Intel Pentium 4 2.53GHz CPU
Reviewed by: Bosco
Reviewed on: December 18, 2002
: GF City Computers
In case you are wondering, yes this is my CPU that is on the spotlight today. If you look back to the list of reviews that we have done, you'll notice that my earliest review was performed on September 5, 2002. At that time I was already using this CPU, but even more noteworthy is the price of the CPU back then. The Pentium 4 2.53GHz microprocessor was listed at $1107CAD back when I checked it in September. Unless you are somewhat insane (computer-wise) and have devoted your soul to Intel, the rest of you would certainly wonder why I would spend such a large sum of money when I could get it later at a much lower price, or perhaps get something just a little less-powerful and save alot of lunch money in the process? The thing is, I didn't, and no one in my family or circle of friends had to pay for it either. =)
I should defend myself now by saying that no illegal event has happened in the procurement of this CPU. Back in July, I was one of the four lucky son-of-a-biscuits who managed to win a P4 2.53GHz CPU in a hardware-related computer contest during Western Canada's largest annual LAN party known as Fragapalooza. Upon receiving my CPU, my entire entertainment path has changed. I was supposed to get a PlayStation2 during the summer, some good games, and then be over with it. But now, as of today I still don't have a PS2, but somehow landed on the task of reviewer and newsletter person for a hardware site that I wasn't even searching for in the first place (note: this is NOT a bad thing), but I am getting off topic here.
The price of this CPU has lowered considerably, but it's still a bit on the high side, but now those who are looking for an Intel upgrade solution that does not require the powerful new technologies of the upcoming new year can give this product some consideration. For me, this was certainly a desirable upgrade over my 1GHz Celeron ("Coppermine").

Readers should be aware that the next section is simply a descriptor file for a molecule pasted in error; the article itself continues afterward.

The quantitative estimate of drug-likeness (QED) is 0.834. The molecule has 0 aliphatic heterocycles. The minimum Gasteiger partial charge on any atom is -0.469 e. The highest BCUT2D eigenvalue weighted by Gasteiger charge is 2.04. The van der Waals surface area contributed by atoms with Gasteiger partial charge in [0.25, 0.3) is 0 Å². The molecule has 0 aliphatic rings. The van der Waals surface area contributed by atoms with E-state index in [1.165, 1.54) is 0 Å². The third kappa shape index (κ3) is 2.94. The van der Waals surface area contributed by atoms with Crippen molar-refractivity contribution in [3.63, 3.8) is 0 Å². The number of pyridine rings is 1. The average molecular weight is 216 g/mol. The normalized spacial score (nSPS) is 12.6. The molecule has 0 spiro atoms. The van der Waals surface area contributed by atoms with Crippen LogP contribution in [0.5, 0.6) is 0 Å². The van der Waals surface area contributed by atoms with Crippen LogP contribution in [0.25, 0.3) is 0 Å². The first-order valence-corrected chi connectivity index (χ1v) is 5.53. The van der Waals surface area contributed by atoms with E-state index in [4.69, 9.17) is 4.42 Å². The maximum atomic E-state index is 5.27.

Heatsink and Fan Features
Needless to say I was completely speechless when I was given the box with the signatures of two Intel representatives on site (they have been digitally removed from the photo above for privacy).
This sticker should be considered a rarity. Even system integrators are given ONE sticker per boxed CPU. No more, no less, and you won't find them anywhere else.
The large bulk on the left is relatively cheap (price wise), and can be easily replaced by many third-party variants. However the smaller object sitting on a piece of paper, makes up the remainder of the price and is a totally different story. We'll start with the Heatsink and Fan (HSF) unit.
This 70mm fan spins at approximately 3000RPM and is quite quiet compared to many other third-party HSF products out there. The only one which I have found that is quieter than this so far is the Zalman CNPS5700D-Cu Quiet Heatsink and Fan, and that's only if the speed is set to the lowest.
On a new package, the bottom of the heatsink should have a thermal interface material (TIM) pad present on it. If you're just a regular user, and have no plans to overclock or supercool your CPU, then that is fine. If you are planning to do more, then you should consider removing it and apply some higher quality thermal compound instead. You can also see that the fan uses the 3-pin connector that plugs into your motherboard, and allows fan RPM monitoring.
Now we head over to the CPU. The core is hidden underneath the integrated heat spreader (IHS), so there's no way to tell what the core actually looks like without removing it (which I won't). Etched on the IHS itself, is some information pertaining to this particular CPU, such as the processor speed, cache size, voltage rating, as well as other miscellaneous information.
One of the interesting features on the CPU is the Thermal Monitor. Although it has to be enabled in the BIOS (provided that the motherboard supports that feature), once the CPU reaches a level of around 80°C, the CPU will start cycling its power, lowering its operating frequency, meaning less heat will be generated. Even more special is once the silicon reaches a temperature of 125°C or higher, the CPU will shut off, regardless of any motherboard setting; a feature that the Athlon XP does not have. This pretty much prevents the CPU from dying a thermal death, but keep in mind it doesn't stop electron migration - a CPU death due to prolonged overvoltage.
On the bottom of the CPU are 478 pins, as well as some other microchips in the center. The "missing pins" in one corner designate Pin-1, and allows proper orientation of the CPU when inserting it into the motherboard socket. Before we do that, let's get some thermal compound on to the IHS, since I removed the pre-existing TIM.